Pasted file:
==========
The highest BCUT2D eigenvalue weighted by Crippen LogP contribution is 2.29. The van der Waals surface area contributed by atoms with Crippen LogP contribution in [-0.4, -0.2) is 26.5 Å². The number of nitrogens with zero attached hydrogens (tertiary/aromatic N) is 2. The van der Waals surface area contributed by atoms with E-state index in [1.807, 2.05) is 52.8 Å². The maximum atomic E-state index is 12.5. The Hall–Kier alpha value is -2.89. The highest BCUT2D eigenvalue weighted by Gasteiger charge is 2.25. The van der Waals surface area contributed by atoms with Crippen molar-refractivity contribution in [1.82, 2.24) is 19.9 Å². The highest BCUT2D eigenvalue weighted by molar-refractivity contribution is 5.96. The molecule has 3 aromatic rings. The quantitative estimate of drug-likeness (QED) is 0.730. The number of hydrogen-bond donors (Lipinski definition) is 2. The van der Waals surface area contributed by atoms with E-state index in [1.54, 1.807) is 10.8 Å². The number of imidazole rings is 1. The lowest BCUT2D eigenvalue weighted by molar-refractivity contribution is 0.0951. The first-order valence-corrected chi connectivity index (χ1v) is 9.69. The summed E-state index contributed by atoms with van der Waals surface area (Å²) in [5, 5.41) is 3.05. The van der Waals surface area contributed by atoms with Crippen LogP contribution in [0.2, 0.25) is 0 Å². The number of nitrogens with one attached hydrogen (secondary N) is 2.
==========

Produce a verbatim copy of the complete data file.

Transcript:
The highest BCUT2D eigenvalue weighted by Crippen LogP contribution is 2.29. The van der Waals surface area contributed by atoms with Crippen LogP contribution in [-0.4, -0.2) is 26.5 Å². The number of nitrogens with zero attached hydrogens (tertiary/aromatic N) is 2. The van der Waals surface area contributed by atoms with E-state index in [1.807, 2.05) is 52.8 Å². The maximum atomic E-state index is 12.5. The Hall–Kier alpha value is -2.89. The highest BCUT2D eigenvalue weighted by Gasteiger charge is 2.25. The van der Waals surface area contributed by atoms with Crippen molar-refractivity contribution in [1.82, 2.24) is 19.9 Å². The highest BCUT2D eigenvalue weighted by molar-refractivity contribution is 5.96. The molecule has 3 aromatic rings. The quantitative estimate of drug-likeness (QED) is 0.730. The number of hydrogen-bond donors (Lipinski definition) is 2. The van der Waals surface area contributed by atoms with E-state index in [1.54, 1.807) is 10.8 Å². The number of imidazole rings is 1. The lowest BCUT2D eigenvalue weighted by molar-refractivity contribution is 0.0951. The first-order valence-corrected chi connectivity index (χ1v) is 9.69. The summed E-state index contributed by atoms with van der Waals surface area (Å²) in [5, 5.41) is 3.05. The van der Waals surface area contributed by atoms with Crippen LogP contribution in [0.2, 0.25) is 0 Å². The number of nitrogens with one attached hydrogen (secondary N) is 2.